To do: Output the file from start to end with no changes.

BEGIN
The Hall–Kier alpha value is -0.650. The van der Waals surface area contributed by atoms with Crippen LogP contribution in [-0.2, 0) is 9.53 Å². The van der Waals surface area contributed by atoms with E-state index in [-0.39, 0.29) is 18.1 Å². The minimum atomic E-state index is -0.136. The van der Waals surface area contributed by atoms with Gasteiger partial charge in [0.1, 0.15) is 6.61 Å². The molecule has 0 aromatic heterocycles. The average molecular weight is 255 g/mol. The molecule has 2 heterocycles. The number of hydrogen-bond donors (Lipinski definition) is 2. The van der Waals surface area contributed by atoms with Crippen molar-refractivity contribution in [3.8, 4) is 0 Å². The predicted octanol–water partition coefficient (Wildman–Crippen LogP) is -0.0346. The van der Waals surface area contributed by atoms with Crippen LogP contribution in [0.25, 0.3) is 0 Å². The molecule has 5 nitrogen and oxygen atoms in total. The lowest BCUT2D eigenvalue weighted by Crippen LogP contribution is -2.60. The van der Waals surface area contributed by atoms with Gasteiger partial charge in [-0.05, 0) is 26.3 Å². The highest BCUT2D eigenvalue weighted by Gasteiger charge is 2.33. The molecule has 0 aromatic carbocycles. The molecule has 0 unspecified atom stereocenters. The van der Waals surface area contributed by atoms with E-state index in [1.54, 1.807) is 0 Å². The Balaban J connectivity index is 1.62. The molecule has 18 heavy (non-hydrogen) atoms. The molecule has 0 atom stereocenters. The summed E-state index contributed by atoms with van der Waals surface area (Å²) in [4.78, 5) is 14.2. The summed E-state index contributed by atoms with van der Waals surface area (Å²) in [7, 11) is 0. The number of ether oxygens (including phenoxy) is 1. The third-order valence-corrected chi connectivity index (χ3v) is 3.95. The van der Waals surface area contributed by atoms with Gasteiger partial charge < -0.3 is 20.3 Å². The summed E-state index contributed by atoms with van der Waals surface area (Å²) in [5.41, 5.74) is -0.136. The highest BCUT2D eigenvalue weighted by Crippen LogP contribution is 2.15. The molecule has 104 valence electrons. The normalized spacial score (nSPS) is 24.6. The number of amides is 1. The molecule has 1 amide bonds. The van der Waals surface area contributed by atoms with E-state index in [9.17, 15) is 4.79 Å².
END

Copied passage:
The Hall–Kier alpha value is -0.650. The van der Waals surface area contributed by atoms with Crippen LogP contribution in [-0.2, 0) is 9.53 Å². The van der Waals surface area contributed by atoms with E-state index in [-0.39, 0.29) is 18.1 Å². The minimum atomic E-state index is -0.136. The van der Waals surface area contributed by atoms with Gasteiger partial charge in [0.1, 0.15) is 6.61 Å². The molecule has 0 aromatic heterocycles. The average molecular weight is 255 g/mol. The molecule has 2 heterocycles. The number of hydrogen-bond donors (Lipinski definition) is 2. The van der Waals surface area contributed by atoms with Crippen molar-refractivity contribution in [3.8, 4) is 0 Å². The predicted octanol–water partition coefficient (Wildman–Crippen LogP) is -0.0346. The van der Waals surface area contributed by atoms with Crippen LogP contribution in [0.25, 0.3) is 0 Å². The molecule has 5 nitrogen and oxygen atoms in total. The lowest BCUT2D eigenvalue weighted by Crippen LogP contribution is -2.60. The van der Waals surface area contributed by atoms with Gasteiger partial charge in [-0.05, 0) is 26.3 Å². The highest BCUT2D eigenvalue weighted by Gasteiger charge is 2.33. The molecule has 0 aromatic carbocycles. The molecule has 0 unspecified atom stereocenters. The van der Waals surface area contributed by atoms with E-state index in [1.54, 1.807) is 0 Å². The Balaban J connectivity index is 1.62. The molecule has 18 heavy (non-hydrogen) atoms. The molecule has 0 atom stereocenters. The summed E-state index contributed by atoms with van der Waals surface area (Å²) in [4.78, 5) is 14.2. The summed E-state index contributed by atoms with van der Waals surface area (Å²) in [7, 11) is 0. The number of ether oxygens (including phenoxy) is 1. The third-order valence-corrected chi connectivity index (χ3v) is 3.95. The van der Waals surface area contributed by atoms with Gasteiger partial charge < -0.3 is 20.3 Å². The summed E-state index contributed by atoms with van der Waals surface area (Å²) in [5.41, 5.74) is -0.136. The highest BCUT2D eigenvalue weighted by Crippen LogP contribution is 2.15. The molecule has 104 valence electrons. The normalized spacial score (nSPS) is 24.6. The number of amides is 1. The molecule has 1 amide bonds. The van der Waals surface area contributed by atoms with E-state index in [9.17, 15) is 4.79 Å².